Top 17 Highest Grossing Horror Movies Of All Time

 

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As I mentioned yesterday…

It” (2017) is about to become the biggest horror box office success ever, as its current box office of stands at… $666.6 million. Nice number. Just $6 mln away from beating M. Night Shyamalan’s “The Sixth Sense” (1999) with $672 mln…

…and then something clicked in my mind. Wait, was “Sixth Sense” a horror? Wow! Okay. Mojo knows better. So, given this curiousity and the upcoming Halloween, I decided to examine some other highest grossing horror movies…

  • The Exorcist” (1973) casted out $400,214,478 with dark magic and that means 3rd place.

    TE8

    She floats, too.

  • A solid death grip guaranteed 4th place  Spielberg’s “Jaws” (1975) and impressive $470,653,000.
  • On 5th place we see again that M. Night Shyamalan was still showing some signs of life in 2002… with $408,247,917.
  • On 6th place “Hannibal” (2001) is chewing his $350,100,280 with a glass of Chianti (1991 “Silence of the Lambs” had $275,726,716 and that means 11th place).
  • The Conjuring” and “The Conjuring 2” were indeed good at conjuring an impressive amount of cash out of the horror-loving public – $318,000,141 and $311,270,008 respectively, so that would count as 7th and 8th.
  • Then, things get rough. Various sources cite “Se7en”, “Ghostbusters”, “Shutter Island”, “Van Helsing”, “Sex in the City” come on, guys, these aren’t really horrors. Even “Hannibal” is hard for me to consider a horror movie (but it had Anthony Hopkins whose smile is already scary by itself). But Bill Murray?
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This is a true horror film. Just look at their faces. Holy shit. That’s Bill-motherfuckin-ghostbuster-Murray! (This was a quote. I didn’t invent it. Jim Jarmusch and RZA did.)

  • Bill Murray is not scary.
  • Obviously I would love to skip all these “Resident Evil” remakes and prefer to do a Halloween costume for a hamster plus I love “Event Horizon” but…tumblr_nc0hmrFAU11tuzl74o1_500
  • …but “Resident Evil: The Final Chapter” (2017) grossed $312,242,626 and “Resident Evil: Afterlife” (2010) – $300,228,084. Now I’m curious, how many years will pass till they reboot the franchise? 2? Whatever. 9th and 10th places are theirs. Resident Evil: Retribution” (2012) had $240,004,424, by the way, which guarantees 17th place.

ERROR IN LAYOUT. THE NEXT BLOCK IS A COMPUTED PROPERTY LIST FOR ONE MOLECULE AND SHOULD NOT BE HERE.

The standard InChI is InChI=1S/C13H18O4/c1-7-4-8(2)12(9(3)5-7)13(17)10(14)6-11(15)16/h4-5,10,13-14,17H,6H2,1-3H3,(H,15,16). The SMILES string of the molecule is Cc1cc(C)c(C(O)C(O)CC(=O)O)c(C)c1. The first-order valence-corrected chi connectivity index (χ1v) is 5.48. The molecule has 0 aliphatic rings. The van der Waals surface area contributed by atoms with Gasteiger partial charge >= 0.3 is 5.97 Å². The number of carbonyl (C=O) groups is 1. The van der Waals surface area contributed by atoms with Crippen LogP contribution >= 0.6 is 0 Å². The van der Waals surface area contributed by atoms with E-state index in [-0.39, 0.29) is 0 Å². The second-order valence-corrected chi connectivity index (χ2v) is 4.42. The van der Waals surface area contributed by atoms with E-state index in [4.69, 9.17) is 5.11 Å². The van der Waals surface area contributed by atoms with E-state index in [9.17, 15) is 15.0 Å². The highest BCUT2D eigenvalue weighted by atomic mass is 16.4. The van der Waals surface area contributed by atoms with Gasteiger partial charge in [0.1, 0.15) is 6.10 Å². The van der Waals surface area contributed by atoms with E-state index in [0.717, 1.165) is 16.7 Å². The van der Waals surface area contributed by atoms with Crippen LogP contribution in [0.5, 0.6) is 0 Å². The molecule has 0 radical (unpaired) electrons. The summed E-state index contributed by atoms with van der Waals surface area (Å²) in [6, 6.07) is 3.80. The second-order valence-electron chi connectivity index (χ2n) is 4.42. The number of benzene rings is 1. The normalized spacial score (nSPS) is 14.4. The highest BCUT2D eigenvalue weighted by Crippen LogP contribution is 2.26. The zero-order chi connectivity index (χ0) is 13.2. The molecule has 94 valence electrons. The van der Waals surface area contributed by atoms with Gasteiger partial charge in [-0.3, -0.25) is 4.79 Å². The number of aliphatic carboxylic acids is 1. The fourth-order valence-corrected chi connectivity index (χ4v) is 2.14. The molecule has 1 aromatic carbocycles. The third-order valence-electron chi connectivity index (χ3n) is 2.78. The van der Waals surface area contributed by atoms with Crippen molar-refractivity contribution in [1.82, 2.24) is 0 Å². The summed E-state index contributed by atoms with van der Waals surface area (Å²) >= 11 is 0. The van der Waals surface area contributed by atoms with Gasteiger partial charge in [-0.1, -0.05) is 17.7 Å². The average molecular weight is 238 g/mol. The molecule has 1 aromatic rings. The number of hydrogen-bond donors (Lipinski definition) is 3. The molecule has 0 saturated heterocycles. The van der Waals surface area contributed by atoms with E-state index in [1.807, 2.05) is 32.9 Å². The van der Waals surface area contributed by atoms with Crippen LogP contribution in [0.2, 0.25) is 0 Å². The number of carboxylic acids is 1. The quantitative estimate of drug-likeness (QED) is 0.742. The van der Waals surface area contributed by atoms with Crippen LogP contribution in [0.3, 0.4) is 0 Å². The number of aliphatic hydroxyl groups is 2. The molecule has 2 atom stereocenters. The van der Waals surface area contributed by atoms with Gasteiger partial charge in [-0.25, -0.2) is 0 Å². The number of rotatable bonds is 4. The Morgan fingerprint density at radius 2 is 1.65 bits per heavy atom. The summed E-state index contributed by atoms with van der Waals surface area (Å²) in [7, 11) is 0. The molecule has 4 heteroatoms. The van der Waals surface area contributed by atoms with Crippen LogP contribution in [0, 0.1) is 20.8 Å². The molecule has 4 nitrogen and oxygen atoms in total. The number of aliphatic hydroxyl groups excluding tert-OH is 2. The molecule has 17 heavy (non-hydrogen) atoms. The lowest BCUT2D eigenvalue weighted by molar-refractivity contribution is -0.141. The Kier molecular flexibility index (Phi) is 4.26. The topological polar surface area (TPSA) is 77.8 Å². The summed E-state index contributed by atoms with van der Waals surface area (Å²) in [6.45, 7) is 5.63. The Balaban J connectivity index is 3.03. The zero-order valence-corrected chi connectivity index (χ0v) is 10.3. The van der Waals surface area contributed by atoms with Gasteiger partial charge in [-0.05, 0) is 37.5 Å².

• Lets move on. “Annabelle: Creation” (2017) is the only horror sequel more successful than the original with astonishing $291,100,361, that is 11th place. The first film, “Annabelle, has the privelege of being the only horror movie on the list with a sweet name and $256,873,813. That counts as 13th place (don’t ask me where is the 12th, because it means you weren’t reading carefully and I’ll cancel you from the subscription lists).tenor.gif
  • Ah, almost forgot. In the old times, when Harrison Ford wasn’t only rebooting all kind of franchises (sorry, old joke) and Robert Zemeckis was an interesting director to follow, there was a film called “What Lies Beneath” (2000). It had  $291,420,351. I didn’t watch it because my parents didn’t allow me to look at Michelle Pfeiffer…

    …at the age of 11, so if anyone thinks it is a horror… that would be 10½th place.

  • The Village” is supposed to come 14th with an impressive $256,697,520 but since it’s not nice to have 3 M. Night Shyamalan movies on the list lets move on. But it was a scary film. I watched it when I was 15 years old on a big screen. So not sure how scary it would be now. But it made a long-lasting impression.P_XViOz6Fo49-I8SqW50GuystPc
  • Get Out” was creepy, but it wasn’t really a horror. A good tense thriller? Yes. As Jay said, “…Peele isn’t exactly trying to horrify you; he’s trying to unsettle you. And he’s doing that exceedingly well.” I love the film and it was a nice debut, so lets just mention it had $252,434,250 which is a lot for a film like that.ezgif-2-e893f6dbbf
  • The American remake of the classic Japanese horror “Ringu” grossed $249,348,933 in 2002 and could have taken 15th place… but that was a remake. By the way, guess which movie was the first on the list of the scariest eyes in horror?
  • I would like to admit that I deliberately skipped “Prometheus” with its impressive $403,354,469 (potential 3rd place) and “Alien: Covenant” with $238,862,031 (potential 18th place – yes, they call it a box office flop now) because I don’t think they were horror movies although some may consider them such. The 1979 “Alien” was a horror movie. The rest was just tense science fiction.
  • To end things on a positive, hm, note… “Blair Witch Project” takes 16th place with $248,639,099.
  • And the winner is… “Paranormal Activity” with its $15,000 budget and $193 mln box office.  But it’s not in the top since we weren’t discussing most profitable horror movies which is what really matters, not the box office.

End of line.

***

Almost forgot. Since it’s Halloween, I must admit that I’ve always been rather indifferent to this holiday (and it’s not celebrated so much here in Europe), but seeing  many fellow bloggers dedicating the whole month to horror movies, trashy costumes, DIY-s, beautiful Halloween cupcakes and soul cakes (soul cake…beautiful name) makes me love a little bit more.

 

26 thoughts on “Top 17 Highest Grossing Horror Movies Of All Time

  1. Great post. I really enjoy Halloween. It is celebrated in the UK, but, I guess not on the scale as it is celebrated in the US.